re-charging the batteries compared to the short time that it takes to re-fill a petrol or diesel fuel tank. If the battery is getting low on energy, the driver then has to find somewhere to re-charge the batteries, and this leads to what is now being termed ‘range anxiety’ for drivers.

    Whilst some vehicle owners might only travel short distances and then have the facility to re-charge batteries at home, not all drivers have convenient driveways and charging facilities. Therefore, batteries will have to be re-charged at remote charging points such as at fuel stations or motorway services; and this is especially true on longer journeys. The obvious solution is a hybrid vehicle where a petrol or diesel engine drives a generator to charge the batteries and power the electric motor, and for most hybrids the engine can also directly propel the vehicle. However, much of the driving will then still rely on using the internal combustion engine that uses fossil fuels and produces unwanted emissions. The pure electric vehicle therefore remains one long term solution for significantly reducing the use of fossil fuels and unwanted emission, but this then requires achieving more acceptable battery re-charging times.

    Charging process and fast charging
    Compared with just a few years ago, charging times have reduced considerably, but there are still some situations where fully re-charging a completely discharged electric vehicle battery pack can in take as long as 20 hours.  It is still not uncommon for re-charging using home based chargers or some remote chargers to take up to 10 hours or more.

    Although there are a few problems that slow down charging times, one critical problem is the heat that is created during charging, which is a problem more associated with the lithium type batteries used in nearly all modern pure electric vehicles (as well as in laptops, mobile phones and some modern aircraft). If too much electricity (too much current) is fed into the batteries too quickly during charging, it can cause the battery cells to overheat and even start fires. Although cooling systems (often liquid cooling systems) are used to help prevent overheating, it is essential to carefully control the charging current (or charging rate) using sophisticated charging control systems that form part of the vehicle’s ‘power electronics systems.’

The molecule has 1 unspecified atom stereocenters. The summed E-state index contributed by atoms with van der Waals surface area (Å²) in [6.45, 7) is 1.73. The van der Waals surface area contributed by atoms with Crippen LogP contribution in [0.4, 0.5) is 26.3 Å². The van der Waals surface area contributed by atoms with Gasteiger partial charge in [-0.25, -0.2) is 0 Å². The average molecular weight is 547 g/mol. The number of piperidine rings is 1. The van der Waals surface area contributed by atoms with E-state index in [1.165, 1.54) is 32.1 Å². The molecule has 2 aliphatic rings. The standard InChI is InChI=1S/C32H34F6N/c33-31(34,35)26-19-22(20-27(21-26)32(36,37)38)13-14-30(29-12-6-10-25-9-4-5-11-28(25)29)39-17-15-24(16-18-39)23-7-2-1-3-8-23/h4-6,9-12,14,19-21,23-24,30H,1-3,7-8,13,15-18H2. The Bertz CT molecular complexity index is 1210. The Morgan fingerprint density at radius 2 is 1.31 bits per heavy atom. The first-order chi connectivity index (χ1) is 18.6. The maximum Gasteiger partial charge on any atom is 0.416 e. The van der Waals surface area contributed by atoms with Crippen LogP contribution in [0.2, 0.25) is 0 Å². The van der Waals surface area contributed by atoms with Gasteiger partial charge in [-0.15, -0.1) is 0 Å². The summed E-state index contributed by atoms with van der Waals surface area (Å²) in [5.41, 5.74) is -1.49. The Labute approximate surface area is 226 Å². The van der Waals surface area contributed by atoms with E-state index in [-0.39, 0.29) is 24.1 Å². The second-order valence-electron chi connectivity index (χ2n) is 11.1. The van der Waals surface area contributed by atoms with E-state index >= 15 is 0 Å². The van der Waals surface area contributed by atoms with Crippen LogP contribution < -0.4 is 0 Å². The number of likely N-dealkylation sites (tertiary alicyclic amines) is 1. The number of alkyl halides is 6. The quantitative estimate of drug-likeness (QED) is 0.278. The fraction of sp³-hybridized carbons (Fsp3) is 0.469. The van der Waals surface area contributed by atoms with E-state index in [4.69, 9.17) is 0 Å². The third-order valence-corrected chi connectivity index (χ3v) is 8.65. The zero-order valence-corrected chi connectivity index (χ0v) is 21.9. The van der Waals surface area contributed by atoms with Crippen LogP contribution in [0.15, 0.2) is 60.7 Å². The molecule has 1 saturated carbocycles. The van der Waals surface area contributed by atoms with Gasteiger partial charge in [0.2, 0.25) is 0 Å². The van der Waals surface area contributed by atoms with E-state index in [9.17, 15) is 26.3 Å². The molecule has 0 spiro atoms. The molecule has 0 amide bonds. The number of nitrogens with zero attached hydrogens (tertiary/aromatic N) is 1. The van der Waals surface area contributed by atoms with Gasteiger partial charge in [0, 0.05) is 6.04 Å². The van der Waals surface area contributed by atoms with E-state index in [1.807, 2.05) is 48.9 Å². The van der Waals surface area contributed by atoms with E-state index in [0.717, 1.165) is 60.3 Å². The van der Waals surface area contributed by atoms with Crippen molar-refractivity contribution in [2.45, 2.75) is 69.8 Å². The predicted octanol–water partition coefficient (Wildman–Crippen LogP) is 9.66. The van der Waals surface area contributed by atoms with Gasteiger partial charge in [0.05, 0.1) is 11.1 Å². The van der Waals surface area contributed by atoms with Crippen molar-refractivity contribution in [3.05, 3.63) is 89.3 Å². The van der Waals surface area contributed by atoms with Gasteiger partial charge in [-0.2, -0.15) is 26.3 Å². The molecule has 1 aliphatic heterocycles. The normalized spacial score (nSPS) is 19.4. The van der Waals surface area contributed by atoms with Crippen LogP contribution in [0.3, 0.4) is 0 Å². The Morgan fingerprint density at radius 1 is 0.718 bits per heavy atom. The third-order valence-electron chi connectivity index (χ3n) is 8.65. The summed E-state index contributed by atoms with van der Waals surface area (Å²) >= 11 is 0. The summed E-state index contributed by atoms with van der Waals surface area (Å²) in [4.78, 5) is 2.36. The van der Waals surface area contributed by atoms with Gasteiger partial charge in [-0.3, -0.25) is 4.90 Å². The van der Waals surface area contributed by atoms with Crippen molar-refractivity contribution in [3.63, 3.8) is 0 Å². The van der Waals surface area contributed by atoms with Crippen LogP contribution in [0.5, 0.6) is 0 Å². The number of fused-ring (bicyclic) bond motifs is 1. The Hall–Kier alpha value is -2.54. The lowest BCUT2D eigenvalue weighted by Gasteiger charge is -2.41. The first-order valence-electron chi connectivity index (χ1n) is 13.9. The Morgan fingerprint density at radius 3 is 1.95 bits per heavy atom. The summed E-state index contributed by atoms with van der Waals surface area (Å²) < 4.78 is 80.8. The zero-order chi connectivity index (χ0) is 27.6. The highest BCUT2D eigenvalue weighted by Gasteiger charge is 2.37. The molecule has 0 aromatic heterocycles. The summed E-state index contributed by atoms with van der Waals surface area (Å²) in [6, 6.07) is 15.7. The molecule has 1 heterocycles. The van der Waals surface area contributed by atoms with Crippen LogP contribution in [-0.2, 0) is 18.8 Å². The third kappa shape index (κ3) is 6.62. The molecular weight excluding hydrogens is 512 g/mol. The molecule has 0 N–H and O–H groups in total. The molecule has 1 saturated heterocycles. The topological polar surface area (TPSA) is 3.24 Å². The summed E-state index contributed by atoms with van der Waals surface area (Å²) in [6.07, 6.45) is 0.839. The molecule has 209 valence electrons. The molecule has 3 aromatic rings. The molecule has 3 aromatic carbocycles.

Importantly, the overheating problem does in fact become more critical as battery gets closer to being fully charged, so it is in fact possible to provide a relatively high current-fast charge in the earlier stages of charging; but this fast charging must then be slowed down quite considerably when the battery charge reaches around 70% or 80% of full charge. You will therefore see charging times quoted by vehicle manufacturers that typically indicate the time to charge to 80% rather than the time to fully charge. In fact, with careful charging control, many modern battery packs can achieve an 80% charge within 30 minutes or less; but to charge the remaining 20% can then take another 30 minutes or even longer.   

    Battery modules
    Many EV battery packs are constructed using a number of individual batteries that are referred to as battery modules because they actually contain their own individual electronic control systems. Each battery module can then typically contain in the region of four to 12 individual cells.  One example is the first generation Nissan Leaf battery pack that contained 48 battery modules that each contained four cells, thus totalling 192 cells; although at the other extreme, the Tesla Model S used a different arrangement where more the 7,000 individual small cells (roughly the size of AA batteries) where used to form a complete battery pack.

    The charging control systems can use what is effectively a master controller to provide overall charging control. In many cases  the electronics contained in each battery module then provides additional localised control. The localised control systems can make use of temperature sensors that monitor the temperature of the cells contained in each battery module. This then allows the localised controller to restrict the charging rate to the individual cells to prevent overheating. Additionally, the localised controller can also regulate the charging so that the voltages of all the cells in a battery module are the same or balanced.

    One other problem that affect battery charging times is the fact that a battery supplies and has to be charged with direct current (DC) whereas most charging stations (such as home based chargers and many of the remote charging stations) provide an alternating current (AC). Therefore the vehicle’s power electronics system contains a AC to DC converter that handles all of the charging current. However, passing high currents through the AC to DC converter also creates a lot of heat, and therefore liquid cooling systems are again used to reduce temperatures of the power electronics. Even with efficient cooling systems, rapid charging using very high charging currents would require more costly AC to DC converters; therefore, the on-board AC to DC converter can in fact be the limiting factor in how quickly a battery pack can be re-charged. Some models of electric vehicle are actually offered with options of charging control systems: a standard charging control system which provides relatively slow charging or an alternative higher cost system that can handle higher currents and provide more rapid charging.